Black lives should matter/support a Community Oversight Board

William T. Robinson, Jr.

William T. Robinson, Jr.

After the numerous high profile killings of young black men and people of color, there still remains a segment of White Americans who claim that they still don’t get it. Their argument is that the law enforcing agents were diligent in their actions because the young men didn’t adhere to following direct orders from law enforcement authorities. To add insult to injury, law-enforcing agencies often portray the murdered victims as repeated law-breaking offenders, as if to justify their death.

Discrediting and vilifying the victims is a sad and insulting attempt to vindicate the officers’ actions in bringing about their deaths. To many citizens living in opulent and well to do communities, the way these incidents are covered, make them feel the policemen are doing their job and making the streets safer for law-abiding citizens. Questioning the actions of law enforcing agencies are not seen as an option, or is rare.

All too often, there are people who considered themselves as stanch law-abiding citizens who don’t see the murdered victims as real human beings who encompassed the same pains and joys that they manifest as humans. They become so apathetic and desensitized that they do not see or recognize these gun downed individuals as someone’s son, grandson, uncle, cousin, brother, or father who made the cardinal mistake of not adhering to law enforcing orders and running out of fear or trying to avoid apprehension for whatever reason. But does this warrant them being gunned down like a mad dog, usually for a misdemeanor offense?

In many of these cases, a different approach could have been utilized without ending the life of a young man. It is obvious that once an officer chooses to use his weapon that it is okay to kill the appointed target. It doesn’t seem winging or crippling an assailant is an option. Obviously, there are some flaws in the training or policies concerning when it is appropriate for a lawman to fire upon a civilian.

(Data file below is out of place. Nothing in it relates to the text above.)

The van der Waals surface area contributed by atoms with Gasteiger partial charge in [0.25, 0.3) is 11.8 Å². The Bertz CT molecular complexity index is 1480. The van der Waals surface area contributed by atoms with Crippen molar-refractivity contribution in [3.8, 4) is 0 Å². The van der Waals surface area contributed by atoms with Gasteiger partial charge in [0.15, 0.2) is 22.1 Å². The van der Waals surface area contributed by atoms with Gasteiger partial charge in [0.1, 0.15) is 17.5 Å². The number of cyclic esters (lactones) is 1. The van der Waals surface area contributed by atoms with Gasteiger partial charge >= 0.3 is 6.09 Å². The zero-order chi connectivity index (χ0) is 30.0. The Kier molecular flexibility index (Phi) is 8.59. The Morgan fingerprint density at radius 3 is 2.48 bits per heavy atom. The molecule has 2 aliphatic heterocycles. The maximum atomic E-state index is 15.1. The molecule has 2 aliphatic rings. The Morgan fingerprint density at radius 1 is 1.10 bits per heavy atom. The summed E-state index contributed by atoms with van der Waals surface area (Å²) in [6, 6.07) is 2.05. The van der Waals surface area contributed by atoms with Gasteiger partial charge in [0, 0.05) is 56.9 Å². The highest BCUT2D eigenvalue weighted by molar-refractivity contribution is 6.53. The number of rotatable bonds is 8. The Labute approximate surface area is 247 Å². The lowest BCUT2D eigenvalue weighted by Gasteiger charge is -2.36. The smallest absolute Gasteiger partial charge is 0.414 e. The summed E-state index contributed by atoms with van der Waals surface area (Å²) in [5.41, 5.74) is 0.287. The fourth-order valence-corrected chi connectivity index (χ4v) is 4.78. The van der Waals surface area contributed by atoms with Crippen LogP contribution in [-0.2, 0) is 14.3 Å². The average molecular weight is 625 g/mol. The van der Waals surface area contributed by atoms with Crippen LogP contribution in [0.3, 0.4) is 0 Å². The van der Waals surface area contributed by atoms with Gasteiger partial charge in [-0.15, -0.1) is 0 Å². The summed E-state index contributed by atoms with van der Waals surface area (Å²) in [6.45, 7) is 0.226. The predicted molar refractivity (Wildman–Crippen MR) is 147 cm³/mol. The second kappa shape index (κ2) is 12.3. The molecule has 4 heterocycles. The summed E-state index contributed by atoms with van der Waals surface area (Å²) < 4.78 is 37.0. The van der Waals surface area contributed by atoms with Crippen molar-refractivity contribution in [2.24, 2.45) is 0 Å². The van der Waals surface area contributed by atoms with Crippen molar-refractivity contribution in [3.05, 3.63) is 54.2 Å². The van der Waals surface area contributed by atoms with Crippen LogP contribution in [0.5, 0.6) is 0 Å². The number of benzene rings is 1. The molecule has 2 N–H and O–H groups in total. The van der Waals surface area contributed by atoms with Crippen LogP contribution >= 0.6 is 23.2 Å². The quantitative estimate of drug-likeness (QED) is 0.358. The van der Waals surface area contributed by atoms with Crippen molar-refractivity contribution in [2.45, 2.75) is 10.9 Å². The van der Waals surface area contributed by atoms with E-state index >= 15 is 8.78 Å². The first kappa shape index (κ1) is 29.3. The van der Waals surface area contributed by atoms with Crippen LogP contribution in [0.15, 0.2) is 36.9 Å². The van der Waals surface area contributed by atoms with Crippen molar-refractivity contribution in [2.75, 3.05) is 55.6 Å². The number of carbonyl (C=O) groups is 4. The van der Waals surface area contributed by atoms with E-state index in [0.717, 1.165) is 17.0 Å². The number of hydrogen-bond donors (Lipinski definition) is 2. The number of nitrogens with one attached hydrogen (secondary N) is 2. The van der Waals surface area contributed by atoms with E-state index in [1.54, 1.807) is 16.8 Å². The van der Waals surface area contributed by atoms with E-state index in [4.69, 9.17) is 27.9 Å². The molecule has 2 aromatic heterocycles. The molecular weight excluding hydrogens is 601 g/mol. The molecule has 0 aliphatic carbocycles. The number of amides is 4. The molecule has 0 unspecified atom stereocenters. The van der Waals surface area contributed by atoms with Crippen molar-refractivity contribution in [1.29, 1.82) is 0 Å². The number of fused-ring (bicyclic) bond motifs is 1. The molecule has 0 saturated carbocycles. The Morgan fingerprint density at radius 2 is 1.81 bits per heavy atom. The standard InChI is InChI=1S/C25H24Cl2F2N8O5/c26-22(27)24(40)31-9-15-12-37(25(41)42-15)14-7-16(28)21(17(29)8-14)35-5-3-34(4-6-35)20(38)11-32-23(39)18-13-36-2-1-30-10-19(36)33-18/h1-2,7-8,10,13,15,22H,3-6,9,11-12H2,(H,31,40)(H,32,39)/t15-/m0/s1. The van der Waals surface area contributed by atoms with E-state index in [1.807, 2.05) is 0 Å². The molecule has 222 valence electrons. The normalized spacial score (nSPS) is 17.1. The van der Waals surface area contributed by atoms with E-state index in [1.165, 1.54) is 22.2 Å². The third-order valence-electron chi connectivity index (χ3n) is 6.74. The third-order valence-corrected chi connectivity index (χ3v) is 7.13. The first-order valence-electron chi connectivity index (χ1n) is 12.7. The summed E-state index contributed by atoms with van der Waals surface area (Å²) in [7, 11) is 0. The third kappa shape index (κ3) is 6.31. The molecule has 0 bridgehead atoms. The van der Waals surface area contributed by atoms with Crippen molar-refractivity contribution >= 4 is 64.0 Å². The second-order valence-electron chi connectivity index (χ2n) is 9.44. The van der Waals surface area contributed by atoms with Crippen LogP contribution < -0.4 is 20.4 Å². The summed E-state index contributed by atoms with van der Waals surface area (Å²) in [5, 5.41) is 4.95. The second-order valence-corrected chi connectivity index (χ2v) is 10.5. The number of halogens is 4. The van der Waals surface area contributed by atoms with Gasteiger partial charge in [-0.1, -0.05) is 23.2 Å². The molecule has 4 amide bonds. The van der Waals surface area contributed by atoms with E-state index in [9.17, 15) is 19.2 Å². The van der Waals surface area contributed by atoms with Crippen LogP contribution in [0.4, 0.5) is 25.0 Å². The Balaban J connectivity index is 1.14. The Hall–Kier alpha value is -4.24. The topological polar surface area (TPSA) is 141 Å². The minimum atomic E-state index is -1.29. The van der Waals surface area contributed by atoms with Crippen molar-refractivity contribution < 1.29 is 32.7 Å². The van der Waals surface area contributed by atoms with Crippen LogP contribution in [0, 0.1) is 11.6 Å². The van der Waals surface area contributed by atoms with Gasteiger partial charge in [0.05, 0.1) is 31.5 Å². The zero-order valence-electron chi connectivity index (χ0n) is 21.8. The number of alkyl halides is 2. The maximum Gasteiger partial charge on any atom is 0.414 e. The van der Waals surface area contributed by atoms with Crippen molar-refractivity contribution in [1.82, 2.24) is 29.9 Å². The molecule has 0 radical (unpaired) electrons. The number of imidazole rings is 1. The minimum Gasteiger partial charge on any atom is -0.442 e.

The officers of those murdered are not usually charged with murder and if they are, they are acquitted and there are still those who don’t feel African Americans and people of color cry, that” Black Lives Don’t” is warranted. This is unsettling when you see videos where it is plainly obvious that the murdered victims had no visible weapon or if they had a weapon were not attempting to harm or fire upon the lawmen in pursue. However, in-house investigations argue that the deceased were putting the officer charged with murder in a position where the officer feared for his life.

Black America is crying out and demanding changes be made in law enforcing training, practices, policies, and policing that disproportionately targets minorities or put them in harm’s way, many times ending lives. Many concerned Americans feel that many of these lawmen seen in videos killing young men should be tried as murderers and imprisoned for no one should be above the law.

One can only imagine the lives that were prematurely distinguished before cell phones and cameras made it possible to record and bring to public attention the brutal and discriminate actions of some officers toward African Americans and people of color. This practice is institutionalized and systemic and nothing short of crucial reforms is needed to bring about change. And with the entire killing making national headlines there is little if any noticeable changes are being made in policing as it relates to officers using deadly force or fire against civilians, especially in misdemeanor cases.

It is understandable, that any city that fears that its civilians are unnecessarily being targeted, the public would want an independent body to review the actions of improprieties against citizens that may be taking place by their law enforcing agency. An in-house investigation committee is highly subjective and often only serves to vindicate or support its own, in many cases.

Nashville is asking that those interested in justice and truth, to rally together and demand our elected officials to enact legislation to help the voters expedite a Community Oversight Board to review complaints and cases that the Police Department may not take too seriously (conflict of interest). A Community Oversight Board is necessary to keep our Law enforcement agency honest and to empower the community. Anything short of making this a reality is an indictment that Black lives don’t matter and we all know it should. A Community Oversight Board would be one step in vindicating the lives of Jacques Scott Clemmons, Daniel Hambrick, and others whose may have fell victim to criminal and discriminate actions by law enforcement agents.